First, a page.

Teaching hope during the 2020 campaign season (The Conversation)

An article on teaching civic engagement (with a dose of optimism) in the classroom offers advice that can carry over to political reporting. Disenchantment with democracy leads to distrust in fellow citizens, pursuing self-interest versus the common good, and apathy toward democratic processes like voting, writes Sarah Stitzlein. Her advice for “teaching political hope” involves highlighting the endeavors of leaders and everyday citizens who bring about solutions to community problems — particularly those that involve compromise; educating students (in journalists’ case, audiences) on how to participate in local government; and using storytelling as a means of improving listening and sparking change. “Stories show examples of how to take action and why it’s worthwhile to do so,” writes Stitzlein. “…Learning how to pay attention to the lives of others can improve citizens’ visions for the future.”


Media’s fatal flaw: Ignoring the mistakes of newspapers (Wired)

Journalism has been slow to realize that its competitive advantage was always in being embedded in communities and serving the public interest, writes Jeremy Littau. “Technology made newspapers’ dominance possible in a pre-internet world, and a lack of understanding about the threat — and opportunity — of new technologies has been their downfall.” Littau points out that some of the most promising innovations in the news industry in recent years have been based solely on audience engagement and community needs. (He gives a shout-out to the Texas Tribune and the Trusting News project.) “An audience neglected by newspapers becomes an entrepreneurial opportunity for someone else,” he writes. “But we ought to learn from newspapers’ mistakes. Rebuilding local media starts with figuring out what people truly want and need from their news.”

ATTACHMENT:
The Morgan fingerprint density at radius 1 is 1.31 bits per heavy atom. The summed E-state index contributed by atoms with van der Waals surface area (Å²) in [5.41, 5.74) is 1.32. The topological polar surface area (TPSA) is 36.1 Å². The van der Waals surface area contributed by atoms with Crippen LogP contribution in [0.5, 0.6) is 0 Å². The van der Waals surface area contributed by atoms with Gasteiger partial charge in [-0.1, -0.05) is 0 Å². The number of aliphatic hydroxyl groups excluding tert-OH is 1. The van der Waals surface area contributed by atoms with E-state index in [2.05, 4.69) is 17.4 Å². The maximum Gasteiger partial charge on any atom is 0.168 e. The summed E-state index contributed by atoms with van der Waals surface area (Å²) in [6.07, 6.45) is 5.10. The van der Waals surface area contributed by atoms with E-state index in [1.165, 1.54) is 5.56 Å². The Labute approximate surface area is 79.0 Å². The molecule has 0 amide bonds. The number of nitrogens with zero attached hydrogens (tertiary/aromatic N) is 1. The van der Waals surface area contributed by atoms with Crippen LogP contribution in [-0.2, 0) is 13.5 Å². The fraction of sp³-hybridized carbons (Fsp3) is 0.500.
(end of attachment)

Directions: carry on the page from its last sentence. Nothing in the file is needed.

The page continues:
+ Related: Getting better at listening to your audience can be about making simple changes to the reporting workflow, like inviting story ideas from readers or having more of a presence at community events and gathering places  


College journalism students will tackle statehouse coverage in Florida (University of Florida)

This week the University of Florida College of Journalism and Communications announced the launch of “Fresh Take Florida,” an effort to provide coverage of Florida state government at a time when state capitals are increasingly under-covered. Six student journalists will cover executive-branch agency operations as well as legislation throughout the 2019 legislative session. “State government is the level of government that has the greatest importance in people’s daily lives, and it’s by far the least-covered level of government in America,” said Frank LoMonte, director of the Brechner Center for Freedom of Information, who conceived of and organized the program. “Our goal is to help fill the growing gap in coverage that’s been left by years of attrition in statehouse press corps. We hope the students who spend a semester covering Tallahassee come away with the know-how to unearth the untold stories of state government and a sense of excitement about the impact they can have.”

+ Related: Why 2019 is the year of the student journalist: “Sometimes they are the only reporters in the room at important public meetings. They often break stories through diligent investigation and good reporting. Yet student journalists are continually threatened by censorship, retaliation, budget cuts, lack of access and many other challenges.” (Student Press Law Center)

+ An almanac of conservative media: Fox News, and then the rest (Poynter)